Title

Censoring, Censuring Or Empowering? Young People And Digital Agency

Document Type

Conference Proceeding

Publisher

Murdoch University

Faculty

Faculty of Education And Arts

School

School of Communication and Arts/Centre for Research in Entertainment, Arts, Technology, Education and Communications

RAS ID

14052

Funders

Australian Research Council

Grant Number

ARC Number : DP110100864

Comments

This article was originally published as: Green, L., (2012). . Censoring, censuring or empowering? Young people and digital agency. In Proceedings of the Eighth International Conference on Cultural Attitudes towards Technology and Communication (CATaC) 2012, Aarhus, Denmark. Original proceedings available here

Abstract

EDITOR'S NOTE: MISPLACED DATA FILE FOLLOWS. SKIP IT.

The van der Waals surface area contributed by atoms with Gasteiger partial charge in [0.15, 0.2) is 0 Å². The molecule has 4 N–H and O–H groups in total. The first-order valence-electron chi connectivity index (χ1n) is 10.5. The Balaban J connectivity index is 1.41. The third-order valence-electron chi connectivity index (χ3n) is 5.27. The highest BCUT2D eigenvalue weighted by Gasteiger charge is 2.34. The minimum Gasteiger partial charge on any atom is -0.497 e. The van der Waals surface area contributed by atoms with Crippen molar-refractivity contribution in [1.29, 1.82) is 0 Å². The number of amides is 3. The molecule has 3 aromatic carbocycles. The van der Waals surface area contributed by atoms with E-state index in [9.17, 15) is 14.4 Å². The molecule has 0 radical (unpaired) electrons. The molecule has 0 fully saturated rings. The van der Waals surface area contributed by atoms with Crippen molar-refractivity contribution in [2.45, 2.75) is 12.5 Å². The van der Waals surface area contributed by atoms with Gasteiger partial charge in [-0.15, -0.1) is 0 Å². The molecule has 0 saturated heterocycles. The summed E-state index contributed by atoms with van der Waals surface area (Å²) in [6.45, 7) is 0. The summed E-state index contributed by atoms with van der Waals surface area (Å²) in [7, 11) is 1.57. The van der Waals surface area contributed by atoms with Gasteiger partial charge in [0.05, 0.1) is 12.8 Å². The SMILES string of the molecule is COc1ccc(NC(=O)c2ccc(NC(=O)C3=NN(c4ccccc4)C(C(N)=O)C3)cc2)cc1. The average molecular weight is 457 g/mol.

The protection of young people from troubling and disturbing online content is rightly a high policy in Western nations. However, ‘the child’ is increasingly being defined as anyone below the age of majority : 18 in most nations. The significant age and maturity difference between primary school children and teenagers are recognised in most cinema classification schemes but less nuanced in terms of regulated online content. While there is considerable evidence that younger children benefit from vigilant support regarding what they access online, the legal and policy focus upon the regulated protection of teenagers risks constraining opportunities as well as risks, and may impact upon their online behaviour in ways that lead to unintended consequences. This paper is framed in terms of recent debates around the Australian Law Reform Commission’s (ALRC’s) National Classification Scheme Review (which considered content), and the Australian Government’s Department of Broadband, Communications and the Digital Economy’s Convergence Scheme Review (Department of Broadband, Communications and the Digital Economy’s, 2011) (which considered the regulatory implications of converged media). It elaborates some of the issues arising from acknowledging that older children are agents who see themselves as having choices about what they do online.

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